Van Gogh seems to be something of a hot property these days — which, of course, is not to say he hasn’t been in the past. But for whatever reason, there appears to be a resurgent interest in the Dutch painter that may reflect the madness emerging in the collective unconscious of the contemporary zeitgeist. While this year’s prior Van Gogh film, Loving Vincent, had a novel gimmick to sell a story we’ve all heard many times, At Eternity’s Gate has something less to drive interest in its premise. Director Julian Schnabel has collected a remarkable cast, with Willem Dafoe an unlikely but exemplary Van Gogh, and yet the film itself falls flat by dint of belabored precociousness and belligerently persistent shaky cam stylization. Much like its subject’s career, Eternity is bumpy road plodding inevitably toward an ignominious end.
It’s a story that we’ve heard before, told from a distinctively intimate perspective, but Schnabel’s POV gimmick often drags the viewer out of a film. Which is not to say that At Eternity’s Gate is a bad film exactly, just that its aberrant pretension detracts from the movie’s many strengths. Dafoe is excellent as Van Gogh, with Oscar Isaac an engaging Gaugin and Rupert Friend a convincingly devoted Theo plus a Mads Mikkelsen cameo for good measure. But the totality of the film feels like an exercise in diminishing returns, wasting its cast and some beautiful cinematography courtesy of Benoît Delhomme on a Vincent’s-eye-view conceit that fails in its attempts to intensify audience identification with the tortured artist.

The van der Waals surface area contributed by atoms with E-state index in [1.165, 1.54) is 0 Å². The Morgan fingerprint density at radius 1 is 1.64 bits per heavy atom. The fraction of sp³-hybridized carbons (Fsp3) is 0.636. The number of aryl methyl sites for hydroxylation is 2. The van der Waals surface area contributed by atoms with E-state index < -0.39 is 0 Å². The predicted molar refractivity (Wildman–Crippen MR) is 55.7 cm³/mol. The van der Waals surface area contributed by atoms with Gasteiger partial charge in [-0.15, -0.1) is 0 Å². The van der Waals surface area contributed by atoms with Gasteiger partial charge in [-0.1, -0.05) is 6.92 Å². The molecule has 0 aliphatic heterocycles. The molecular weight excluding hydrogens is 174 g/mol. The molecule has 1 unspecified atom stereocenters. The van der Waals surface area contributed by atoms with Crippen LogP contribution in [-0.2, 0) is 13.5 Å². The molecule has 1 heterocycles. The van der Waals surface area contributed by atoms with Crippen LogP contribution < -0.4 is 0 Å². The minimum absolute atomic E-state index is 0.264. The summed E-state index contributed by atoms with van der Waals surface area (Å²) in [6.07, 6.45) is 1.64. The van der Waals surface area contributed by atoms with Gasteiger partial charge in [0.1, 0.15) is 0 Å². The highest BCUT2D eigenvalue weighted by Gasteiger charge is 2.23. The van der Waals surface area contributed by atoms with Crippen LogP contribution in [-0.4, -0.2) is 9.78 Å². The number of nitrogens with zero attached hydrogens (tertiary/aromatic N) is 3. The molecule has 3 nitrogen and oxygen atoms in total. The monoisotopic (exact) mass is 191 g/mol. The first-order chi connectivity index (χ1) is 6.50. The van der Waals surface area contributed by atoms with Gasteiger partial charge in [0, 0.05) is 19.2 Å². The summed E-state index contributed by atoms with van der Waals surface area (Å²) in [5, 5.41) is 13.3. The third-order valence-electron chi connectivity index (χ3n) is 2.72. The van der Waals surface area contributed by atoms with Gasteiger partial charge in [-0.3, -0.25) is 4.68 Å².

Still, Dafoe’s performance adds a level of subtlety absent performances like Kirk Douglas’ in Vincent Minelli’s Lust for Life (1956). And Schnabel’s odd stylistic choices are admirable if not wholly successful, resulting in a film that certainly stands out from other works on the subject. But when the odd diopter shots with half the frame out of focus inevitably reappear, it’s hard to stay in Vincent’s head, much less the film’s narrative. This is a case of a director’s stylistic reach exceeding his grasp, and as such, it unfortunately compromises an otherwise respectable effort.
If At Eternity’s Gate may not find a place among the great films on Van Gogh remembered to posterity, it won’t exactly wind up among the marginalia either. It certainly doesn’t reinvent the wheel by any stretch of the imagination, but fans of the painter and his story will find more than enough here to hold their interest, even if it probably won’t leave them blown away by its ingenuity. So we have a serviceable biopic that falls somewhere beneath Schnabel’s capabilities but is at least partially redeemed by its strong cast and beautiful golden hour tableaux (at least when the camera isn’t shaking, that is). Does that add up to a film that demands to be seen? Maybe not, but you could do worse at the theater this week.